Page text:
Google’s ‘superphone’, the Nexus One, was announced to great fanfare back in January. With its HTC-built chassis and Google’s own Android operating system, it was designed to be the phone that would revolutionise the handset retailing process. Since the release of the HTC Desire and the slew of other Android smartphone offerings, we put the version running Flash-toting Android 2.2 (aka Froyo) through its paces to see how it measures up.
What we like
The Google Nexus One is now available with Android 2.2 (aka Froyo), which means it comes complete with Flash 10.1. We watched a number of trailers on mobile-optimised sites, where the quality was brilliant, if a little slow to load over the 3G network. On the BBC News website, it was super handy to be able to watch embedded videos as you would when surfing the web on a PC or laptop.
Froyo itself is also lovely – noticeably nippier than even Android 2.1 with an improved browser, compass in online maps, ability to install apps on to SD card – although the software to do this in Settings was a little buggy – it crashed a couple of times before it would let us move the app to the SD card.
As with all Android phones, we love having the ability to multi-task, and didn’t notice any major lag with more with three or more applications running at once; obviously for your battery life you’d be wise to exercise at least a little self-control.
As we were big fans of the design of the HTC Desire, it’s no wonder we’re also in favour of the look and feel of the Google Nexus One – although we’re not such advocates of the rollerball. However, we’re happy to concede that it is easier to edit documents, messages and emails using the roller ball than an optical trackpad.
Of course, the Nexus One comes with all the features we’ve come to associate with most Android phones – quick and easy syncing of contacts with your email and social networking contacts, live wallpapers, easily customisable home screens and the like. We’re particularly enamoured of the widgets – particularly the power manager widget which lets you turn down screen brightness or turn Wi-Fi, Bluetooth and 3G on and off to save battery life.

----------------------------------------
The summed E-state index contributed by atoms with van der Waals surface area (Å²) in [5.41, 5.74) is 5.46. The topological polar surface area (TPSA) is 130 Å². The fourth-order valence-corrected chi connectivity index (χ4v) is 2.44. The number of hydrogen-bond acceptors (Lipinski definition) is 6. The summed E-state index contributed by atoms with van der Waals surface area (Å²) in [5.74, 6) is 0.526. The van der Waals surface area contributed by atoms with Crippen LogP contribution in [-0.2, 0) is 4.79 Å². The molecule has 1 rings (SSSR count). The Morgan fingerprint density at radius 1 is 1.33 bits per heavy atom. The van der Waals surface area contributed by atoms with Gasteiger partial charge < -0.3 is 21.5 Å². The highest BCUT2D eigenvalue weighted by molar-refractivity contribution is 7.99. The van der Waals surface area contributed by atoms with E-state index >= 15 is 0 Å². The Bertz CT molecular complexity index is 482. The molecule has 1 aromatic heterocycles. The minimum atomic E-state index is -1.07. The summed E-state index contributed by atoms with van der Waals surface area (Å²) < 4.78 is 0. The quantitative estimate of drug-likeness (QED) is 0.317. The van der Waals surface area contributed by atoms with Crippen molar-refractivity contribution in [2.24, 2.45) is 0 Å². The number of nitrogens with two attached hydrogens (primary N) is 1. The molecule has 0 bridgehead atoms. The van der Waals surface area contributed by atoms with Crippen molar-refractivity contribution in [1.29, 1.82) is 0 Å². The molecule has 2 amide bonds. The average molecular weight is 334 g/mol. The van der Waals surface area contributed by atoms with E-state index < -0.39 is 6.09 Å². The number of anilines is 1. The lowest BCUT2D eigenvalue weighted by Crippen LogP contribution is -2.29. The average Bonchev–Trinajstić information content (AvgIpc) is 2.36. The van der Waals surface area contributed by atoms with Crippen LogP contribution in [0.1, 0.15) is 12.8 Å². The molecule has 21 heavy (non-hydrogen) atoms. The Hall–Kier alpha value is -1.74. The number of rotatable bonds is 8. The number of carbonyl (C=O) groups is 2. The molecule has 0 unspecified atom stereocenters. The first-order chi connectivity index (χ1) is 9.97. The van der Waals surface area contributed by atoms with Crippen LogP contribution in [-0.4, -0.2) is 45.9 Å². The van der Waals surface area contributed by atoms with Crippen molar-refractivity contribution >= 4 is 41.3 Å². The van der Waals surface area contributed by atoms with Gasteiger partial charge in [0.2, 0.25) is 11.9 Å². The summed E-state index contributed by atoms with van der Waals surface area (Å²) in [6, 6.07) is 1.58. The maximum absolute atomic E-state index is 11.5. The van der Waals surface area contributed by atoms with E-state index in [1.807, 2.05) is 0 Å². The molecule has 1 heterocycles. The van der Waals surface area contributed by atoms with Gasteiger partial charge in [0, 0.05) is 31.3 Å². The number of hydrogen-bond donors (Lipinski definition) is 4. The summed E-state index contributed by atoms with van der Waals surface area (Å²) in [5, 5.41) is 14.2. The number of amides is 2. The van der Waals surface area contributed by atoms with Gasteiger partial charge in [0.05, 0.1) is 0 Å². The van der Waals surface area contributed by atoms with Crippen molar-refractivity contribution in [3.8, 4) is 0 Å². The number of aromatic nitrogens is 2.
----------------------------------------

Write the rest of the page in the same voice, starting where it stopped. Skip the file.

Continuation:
The 3.7-inch AMOLED touchscreen is lovely – really bright and nice to use and it’s capacitive so it’s also very responsive as you swipe between screens.
Active Noise Cancellation, something the HTC Desire lacks, meant that phone calls made with the Google Nexus One were very clear from both ends of the call, as well as being great for voice services – like dictation and voice searching.
What we don’t like
We found typing emails and messages in touchscreen mode a bit of a pest – we kept hitting the navigation keys at the bottom of the screen and having to re-open the message. Pretty easily avoided by using landscape mode, but something to note if you’re a portrait fan.
Another pesky button issue is the screen lock/unlock button – this is only done using the power button on top of the screen, which isn’t massively convenient if you only have one hand spare. We’d at least one of the buttons on the front of the handset to bring the screen back to life.
We had a bit of trouble getting voice services to recognise our commands – particularly on place names for navigation. We suspect this might be down to our English (as opposed to American) accent.
Although the Google Nexus One isn’t the revolutionary handset we were half expecting from Google, there’s no doubting that it is a great phone.
With Android 2.2 rolling out now for Google Nexus One users, though, the software may well be the cincher – additions like Flash 10.1 and installing apps to the SD card are such handy little features you’ll soon be wondering how you ever lived without them on your Android handset.
Google’s own handset is always going to receive Android updates sooner than any other brand; but if you’re a fan of HTC’s Sense interface, with its animated weather icons and the like, you may be better off with the Desire.